Back in December 2022, Meduza wrote about a “banned books” list sent to Moscow libraries after the law on “propaganda of non-traditional sexual relationships” came ito force. By that time, some libraries had already hidden a number of books that could potentially run afoul of the new anti-LGBTQ+ laws. In early 2023, social media posts showed a new list for Moscow libraries — this time, with authors whose books were prohibited. The list included both so-called “foreign agents” and writers openly opposing Russia’s war against Ukraine. (Russia’s Culture Ministry denied compiling any such lists.)

In St. Petersburg, however, things are dealt with in a more localized fashion. There’s a general list of banned or “offensive” literature, but the head of each library system decides what to do with the books on it.

On December 20, the European University at St. Petersburg was fined 70,000 rubles (about $770) for possessing books published with the support of “undesirable” organizations. The university claimed that the books were kept in a closed collection and were not lent out to readers. The local news outlet Fontanka reported that during the court hearing, a university representative showed screenshots from the Russian National Library website with the same books. In response, the prosecutor said that the Russian National Library is allowed to store extremist materials.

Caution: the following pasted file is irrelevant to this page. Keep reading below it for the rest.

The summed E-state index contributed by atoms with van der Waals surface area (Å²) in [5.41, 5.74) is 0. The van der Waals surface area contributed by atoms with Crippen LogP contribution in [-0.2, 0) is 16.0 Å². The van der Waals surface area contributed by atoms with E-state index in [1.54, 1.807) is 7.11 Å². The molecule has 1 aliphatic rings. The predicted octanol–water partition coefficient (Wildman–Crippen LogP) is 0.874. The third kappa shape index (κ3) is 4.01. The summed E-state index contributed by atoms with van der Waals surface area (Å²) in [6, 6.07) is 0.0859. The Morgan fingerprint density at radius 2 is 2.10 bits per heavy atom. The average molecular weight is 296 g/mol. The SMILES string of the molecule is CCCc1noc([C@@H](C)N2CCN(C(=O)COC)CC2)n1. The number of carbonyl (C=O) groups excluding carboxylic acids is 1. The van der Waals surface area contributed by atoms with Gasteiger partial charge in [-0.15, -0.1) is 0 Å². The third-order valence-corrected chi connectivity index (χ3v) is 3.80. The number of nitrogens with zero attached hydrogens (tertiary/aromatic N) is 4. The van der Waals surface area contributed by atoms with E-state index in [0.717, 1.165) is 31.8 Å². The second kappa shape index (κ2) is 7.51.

Censoring Boris Akunin’s work

‘Why are we publishing enemies?’ Censorship of Boris Akunin’s work could signal a new wave of persecution against cultural figures displeasing to Russian authorities

Censoring Boris Akunin’s work

‘Why are we publishing enemies?’ Censorship of Boris Akunin’s work could signal a new wave of persecution against cultural figures displeasing to Russian authorities

No set rules

In November, Russian Deputy Justice Minister Oleg Sviridenko announced plans to tighten the laws on “foreign agents.” Organizations caught distributing content created by a “foreign agent” without the required disclaimer would face fines of 300,000 to 500,000 rubles (about $3,300 to $5,500). Libraries are currently defined as “third parties” under the “foreign agents” law. As such, they could face fines of up to 300,000 rubles if they don’t label things “properly.”

But there aren’t any uniform rules regarding books by “foreign agents,” and the procedure for dealing with them varies from library to library. The Mayakovsky Library has a strict protocol in place. An anonymous employee there explained how it works as follows:

“If a writer is recognized as a ‘foreign agent,’ a sticker that says ‘Foreign Agent. 18+’ is put on the cover [of their book], and the book is taken out of general circulation and provided only on request. The book is also marked as a ‘foreign agent’s’ book in the library catalog. For example, if a reader comes and says, ‘I’d like to read Dmitry Bykov’s novel June, the librarian brings the book out from ‘special storage’ and gives it to them with the words, ‘You’re taking a book by a foreign agent.’”

The library only lends books by “foreign agents” to adults, even if the book is intended for children, and staff are prohibited from mentioning books by “foreign agents” on library social media or in reading lists. According to the employee, soon all books by “foreign agents” will have disclaimers on their covers. When asked if the rules were put in place by library management or by city authorities, the employee answered, “Both.”